In 2009, Taylor's Corner Bed & Breakfast had four nestboxes mounted on their fence, but none were being used by native birds. A few had mice in them because they were mounted on fence posts. Some needed repair. Chimalis has some nestboxes at nearby Taylor Brooke Winery. So we asked the innkeepers, Brenda and Kevin, if we could put up some new boxes on their lovely property in 2010, and they gladly agreed. Within weeks they had bluebirds nesting!
Bluebirds and Tree Swallows eat insects which helps with pest control. Nestboxes for songbirds, owls and bats in also help maintain biodiversity in a vineyard landscape. More.
There are now five nestboxes on the property, one of which is older. The bluebirds chose a new, pole-mounted wooden box with a predator baffle. This box is located in a premium spot - open grassland. Apparently they have just gone with 3 eggs which is a small clutch for bluebirds - usually they have 4-5 eggs. 5/1: not hatched yet. 5/10: babies hatched. 5/17: look good. 5/20: They are BIG! 5/21: 3 babies had fledged, Tree Swallows have moved in and have laid 3 eggs.
X-Box: Wooden box with stained interior. First egg on 04/20, 3 eggs as of 04/22. See Eastern Bluebird nesting timetable.
House Sparrows (HOSP) may be a problem here, as they are in the area. HOSP are an introduced, invasive species that will attack and destroy the eggs, young and adults of bluebird and other native birds. In addition to being aggressive, they are extremely prolific. Successful bluebird landlords do not let HOSP breed in their boxes. Because they are non-native, they are not protected by the Migratory Bird Treaty Act.
Trex Box: This is an experimental box made of recycled lumber. It is attractive, but dark in color, and the European paperwasps seem to love it. Most birds will not use a box that has paperwasps in it. 5/2: More paperwasps. 5/17: more paperwasps. 5/21: House Wren (HOWR) nest, lots of poison ivy makes it hard to check. (2e1rln)
NABS style box by Tom Comfort: This box has a light interior. A House Sparrow appeared to have started a tunnel-shaped nest as of 04/22, and will be trapped.
04/23, 5/2: trapping unsuccessful - it's really hard to put a trap in this box because it opens from the side and is narrow. On 5/17, looked like Tree Swallow nest. 5/21: Definitely replaced with Tree Swallow nest - 3 eggs.
NABS style box (older): A hole reducer was put on this box to make the entrance exactly 1.5" (it had been enlarged). A mouse was nesting in it (it is mounted on a fence.) The mouse nest was removed, but as of 04/22, they were adding material again. 5/2: empty. 5/17: mouse back, removed nesting material. 5/21: empty.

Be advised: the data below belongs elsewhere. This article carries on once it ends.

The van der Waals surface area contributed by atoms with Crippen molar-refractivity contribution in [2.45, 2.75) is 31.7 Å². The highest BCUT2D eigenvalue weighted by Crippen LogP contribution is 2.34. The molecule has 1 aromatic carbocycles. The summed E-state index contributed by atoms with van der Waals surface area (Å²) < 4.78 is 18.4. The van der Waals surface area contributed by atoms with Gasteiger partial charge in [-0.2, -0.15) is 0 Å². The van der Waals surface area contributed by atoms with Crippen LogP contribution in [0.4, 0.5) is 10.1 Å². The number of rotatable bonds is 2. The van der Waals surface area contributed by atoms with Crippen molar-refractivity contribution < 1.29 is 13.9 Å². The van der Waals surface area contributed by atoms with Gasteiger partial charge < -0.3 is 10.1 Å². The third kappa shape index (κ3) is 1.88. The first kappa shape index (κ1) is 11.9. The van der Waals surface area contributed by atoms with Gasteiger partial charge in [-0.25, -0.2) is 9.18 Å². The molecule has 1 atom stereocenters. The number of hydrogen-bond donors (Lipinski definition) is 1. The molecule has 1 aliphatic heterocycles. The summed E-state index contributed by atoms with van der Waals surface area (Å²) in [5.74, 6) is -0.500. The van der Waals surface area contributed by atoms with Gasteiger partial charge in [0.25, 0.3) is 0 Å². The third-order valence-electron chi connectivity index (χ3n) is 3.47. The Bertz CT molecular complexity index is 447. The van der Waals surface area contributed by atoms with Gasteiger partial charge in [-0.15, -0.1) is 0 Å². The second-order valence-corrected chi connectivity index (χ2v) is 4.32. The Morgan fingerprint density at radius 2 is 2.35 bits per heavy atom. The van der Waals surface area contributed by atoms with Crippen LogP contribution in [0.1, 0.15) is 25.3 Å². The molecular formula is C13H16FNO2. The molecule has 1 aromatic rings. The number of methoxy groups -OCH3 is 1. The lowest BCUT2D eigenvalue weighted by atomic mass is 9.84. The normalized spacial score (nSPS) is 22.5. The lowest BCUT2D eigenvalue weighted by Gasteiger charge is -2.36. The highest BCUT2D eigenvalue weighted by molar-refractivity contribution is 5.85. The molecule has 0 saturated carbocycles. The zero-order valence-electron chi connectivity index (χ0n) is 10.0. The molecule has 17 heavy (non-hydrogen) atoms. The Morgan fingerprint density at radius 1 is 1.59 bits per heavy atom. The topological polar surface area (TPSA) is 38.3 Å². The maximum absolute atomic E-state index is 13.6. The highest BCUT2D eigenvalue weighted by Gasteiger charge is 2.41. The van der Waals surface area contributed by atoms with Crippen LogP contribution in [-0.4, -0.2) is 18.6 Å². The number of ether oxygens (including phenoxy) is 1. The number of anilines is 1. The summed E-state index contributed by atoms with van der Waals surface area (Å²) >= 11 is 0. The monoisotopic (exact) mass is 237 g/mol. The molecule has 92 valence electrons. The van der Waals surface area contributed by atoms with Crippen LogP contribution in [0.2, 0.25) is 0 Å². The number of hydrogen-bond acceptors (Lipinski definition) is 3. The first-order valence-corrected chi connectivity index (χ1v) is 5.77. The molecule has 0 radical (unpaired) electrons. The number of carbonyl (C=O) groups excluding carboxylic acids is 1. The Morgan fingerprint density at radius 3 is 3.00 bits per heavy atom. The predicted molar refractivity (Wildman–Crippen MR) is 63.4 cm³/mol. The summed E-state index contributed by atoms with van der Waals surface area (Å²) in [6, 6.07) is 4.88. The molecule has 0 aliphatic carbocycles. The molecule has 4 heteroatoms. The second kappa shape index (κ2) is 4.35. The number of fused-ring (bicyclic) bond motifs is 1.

Birch Box: This decorative box is adorable, but difficult to monitor since it opens from the bottom. An automotive inspection mirror will need to be used. Perhaps a chickadee will be drawn to it, as they sometimes excavate their own nests in rotting birch trees, which have a softer core. On 5/17, this had a House Wren nest in it.
House Wrens may also be an issue, as there are brambles and woods near the fence-mounted boxes. House Wrens are native, but are very territorial, and often destroy the eggs of other birds and remove young nestlings. More.
Peterson Box: Since Tree Swallows took over the bluebird box after the babies fledged, a second Peterson box was added, 15 feet from the NABS Tom Comfort Box. on 06/1.
Bluebirds are not the only birds with blue eggs. An American Robin is nesting in an evergreen right in front of the B&B, and by 04/22, she had laid 3 eggs in a nest from a previous year that she was reusing.
One nesting bluebird couple so far, 3 eggs, all hatched and fledged.
Two nesting pairs of Tree Swallows.
One pair of House Wrens.
04/22: Female bluebird in box, 3 eggs in a large, neat pine needle nest.
04/23: tried putting spooker on box, but it was too windy and blues would not enter for 10 minutes+, so just put up perch. Just 3 eggs. Tree Swallows were flying overhead, pestering the bluebirds. Male was guarding the box. More paperwasps in TREX box.
Who does not welcome the beloved Bluebird and all that his coming implies? His cheery warble, heard at first as a mere wandering voice in the sky, heralds returning spring .... Snow may still lie in patches or drift in flurries; but when the Bluebird comes we know that spring is near.
- John B. May, abridgement to A Natural History of American Birds of Eastern and Central North America, 1930's
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